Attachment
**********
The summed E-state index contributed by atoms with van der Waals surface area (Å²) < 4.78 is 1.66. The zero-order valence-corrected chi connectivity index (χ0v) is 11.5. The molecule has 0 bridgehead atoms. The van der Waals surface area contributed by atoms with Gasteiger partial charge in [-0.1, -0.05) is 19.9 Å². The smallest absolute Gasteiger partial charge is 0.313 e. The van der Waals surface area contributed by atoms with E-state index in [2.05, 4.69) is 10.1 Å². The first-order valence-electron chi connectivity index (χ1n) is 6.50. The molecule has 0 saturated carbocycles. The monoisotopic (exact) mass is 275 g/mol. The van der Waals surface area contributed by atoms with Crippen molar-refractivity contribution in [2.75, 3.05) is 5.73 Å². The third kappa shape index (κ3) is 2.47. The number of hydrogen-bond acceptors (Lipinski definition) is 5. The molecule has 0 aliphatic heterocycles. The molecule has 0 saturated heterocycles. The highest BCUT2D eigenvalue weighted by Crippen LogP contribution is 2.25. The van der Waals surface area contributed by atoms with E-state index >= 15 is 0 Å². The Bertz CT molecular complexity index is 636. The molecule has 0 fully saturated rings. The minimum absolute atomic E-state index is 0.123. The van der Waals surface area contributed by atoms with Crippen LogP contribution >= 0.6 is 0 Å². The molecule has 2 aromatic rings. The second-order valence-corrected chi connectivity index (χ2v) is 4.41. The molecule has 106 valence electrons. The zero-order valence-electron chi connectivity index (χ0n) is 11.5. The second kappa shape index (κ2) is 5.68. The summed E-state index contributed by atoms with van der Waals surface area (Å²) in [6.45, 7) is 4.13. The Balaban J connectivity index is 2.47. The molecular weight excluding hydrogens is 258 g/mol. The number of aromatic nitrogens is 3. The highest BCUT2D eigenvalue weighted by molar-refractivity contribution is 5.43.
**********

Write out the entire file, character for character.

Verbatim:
The summed E-state index contributed by atoms with van der Waals surface area (Å²) < 4.78 is 1.66. The zero-order valence-corrected chi connectivity index (χ0v) is 11.5. The molecule has 0 bridgehead atoms. The van der Waals surface area contributed by atoms with Gasteiger partial charge in [-0.1, -0.05) is 19.9 Å². The smallest absolute Gasteiger partial charge is 0.313 e. The van der Waals surface area contributed by atoms with E-state index in [2.05, 4.69) is 10.1 Å². The first-order valence-electron chi connectivity index (χ1n) is 6.50. The molecule has 0 saturated carbocycles. The monoisotopic (exact) mass is 275 g/mol. The van der Waals surface area contributed by atoms with Crippen molar-refractivity contribution in [2.75, 3.05) is 5.73 Å². The third kappa shape index (κ3) is 2.47. The number of hydrogen-bond acceptors (Lipinski definition) is 5. The molecule has 0 aliphatic heterocycles. The molecule has 0 saturated heterocycles. The highest BCUT2D eigenvalue weighted by Crippen LogP contribution is 2.25. The van der Waals surface area contributed by atoms with E-state index >= 15 is 0 Å². The Bertz CT molecular complexity index is 636. The molecule has 0 fully saturated rings. The minimum absolute atomic E-state index is 0.123. The van der Waals surface area contributed by atoms with Crippen LogP contribution >= 0.6 is 0 Å². The molecule has 2 aromatic rings. The second-order valence-corrected chi connectivity index (χ2v) is 4.41. The molecule has 106 valence electrons. The zero-order valence-electron chi connectivity index (χ0n) is 11.5. The second kappa shape index (κ2) is 5.68. The summed E-state index contributed by atoms with van der Waals surface area (Å²) in [6.45, 7) is 4.13. The Balaban J connectivity index is 2.47. The molecular weight excluding hydrogens is 258 g/mol. The number of aromatic nitrogens is 3. The highest BCUT2D eigenvalue weighted by molar-refractivity contribution is 5.43.